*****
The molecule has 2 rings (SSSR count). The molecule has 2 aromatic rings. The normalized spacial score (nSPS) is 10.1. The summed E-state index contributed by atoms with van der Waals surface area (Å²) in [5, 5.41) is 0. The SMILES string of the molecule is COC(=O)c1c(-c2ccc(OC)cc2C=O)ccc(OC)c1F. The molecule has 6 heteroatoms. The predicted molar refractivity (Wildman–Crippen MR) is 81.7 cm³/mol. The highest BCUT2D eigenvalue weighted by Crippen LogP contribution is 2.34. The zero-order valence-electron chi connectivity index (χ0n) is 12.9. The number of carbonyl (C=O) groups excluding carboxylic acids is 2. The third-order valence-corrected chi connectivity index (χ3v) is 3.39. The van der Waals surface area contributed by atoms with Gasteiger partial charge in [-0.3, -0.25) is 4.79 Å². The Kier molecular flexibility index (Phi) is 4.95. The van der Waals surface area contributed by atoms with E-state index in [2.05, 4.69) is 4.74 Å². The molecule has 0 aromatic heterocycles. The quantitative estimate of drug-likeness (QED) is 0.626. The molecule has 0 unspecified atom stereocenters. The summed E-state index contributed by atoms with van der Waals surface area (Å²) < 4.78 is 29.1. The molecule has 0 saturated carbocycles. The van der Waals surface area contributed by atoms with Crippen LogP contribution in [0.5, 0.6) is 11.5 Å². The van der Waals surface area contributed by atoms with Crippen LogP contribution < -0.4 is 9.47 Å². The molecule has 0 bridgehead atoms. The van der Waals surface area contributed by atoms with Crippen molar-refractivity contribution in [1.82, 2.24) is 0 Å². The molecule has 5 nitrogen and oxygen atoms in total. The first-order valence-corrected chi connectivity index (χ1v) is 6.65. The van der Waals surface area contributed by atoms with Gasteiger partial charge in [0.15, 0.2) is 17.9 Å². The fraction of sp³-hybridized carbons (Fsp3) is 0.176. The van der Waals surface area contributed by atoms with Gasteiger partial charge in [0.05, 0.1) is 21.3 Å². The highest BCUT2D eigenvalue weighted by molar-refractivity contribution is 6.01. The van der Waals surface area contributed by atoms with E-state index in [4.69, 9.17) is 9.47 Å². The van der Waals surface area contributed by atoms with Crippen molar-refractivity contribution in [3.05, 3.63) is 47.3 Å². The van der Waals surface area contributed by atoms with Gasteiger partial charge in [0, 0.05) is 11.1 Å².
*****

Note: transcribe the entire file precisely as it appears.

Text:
The molecule has 2 rings (SSSR count). The molecule has 2 aromatic rings. The normalized spacial score (nSPS) is 10.1. The summed E-state index contributed by atoms with van der Waals surface area (Å²) in [5, 5.41) is 0. The SMILES string of the molecule is COC(=O)c1c(-c2ccc(OC)cc2C=O)ccc(OC)c1F. The molecule has 6 heteroatoms. The predicted molar refractivity (Wildman–Crippen MR) is 81.7 cm³/mol. The highest BCUT2D eigenvalue weighted by Crippen LogP contribution is 2.34. The zero-order valence-electron chi connectivity index (χ0n) is 12.9. The number of carbonyl (C=O) groups excluding carboxylic acids is 2. The third-order valence-corrected chi connectivity index (χ3v) is 3.39. The van der Waals surface area contributed by atoms with Gasteiger partial charge in [-0.3, -0.25) is 4.79 Å². The Kier molecular flexibility index (Phi) is 4.95. The van der Waals surface area contributed by atoms with E-state index in [2.05, 4.69) is 4.74 Å². The molecule has 0 aromatic heterocycles. The quantitative estimate of drug-likeness (QED) is 0.626. The molecule has 0 unspecified atom stereocenters. The summed E-state index contributed by atoms with van der Waals surface area (Å²) < 4.78 is 29.1. The molecule has 0 saturated carbocycles. The van der Waals surface area contributed by atoms with Crippen LogP contribution in [0.5, 0.6) is 11.5 Å². The van der Waals surface area contributed by atoms with Crippen LogP contribution < -0.4 is 9.47 Å². The molecule has 0 bridgehead atoms. The van der Waals surface area contributed by atoms with Crippen molar-refractivity contribution in [1.82, 2.24) is 0 Å². The molecule has 5 nitrogen and oxygen atoms in total. The first-order valence-corrected chi connectivity index (χ1v) is 6.65. The van der Waals surface area contributed by atoms with Gasteiger partial charge in [0.15, 0.2) is 17.9 Å². The fraction of sp³-hybridized carbons (Fsp3) is 0.176. The van der Waals surface area contributed by atoms with Gasteiger partial charge in [0.05, 0.1) is 21.3 Å². The highest BCUT2D eigenvalue weighted by molar-refractivity contribution is 6.01. The van der Waals surface area contributed by atoms with E-state index in [4.69, 9.17) is 9.47 Å². The van der Waals surface area contributed by atoms with Crippen molar-refractivity contribution in [3.05, 3.63) is 47.3 Å². The van der Waals surface area contributed by atoms with Gasteiger partial charge in [0, 0.05) is 11.1 Å².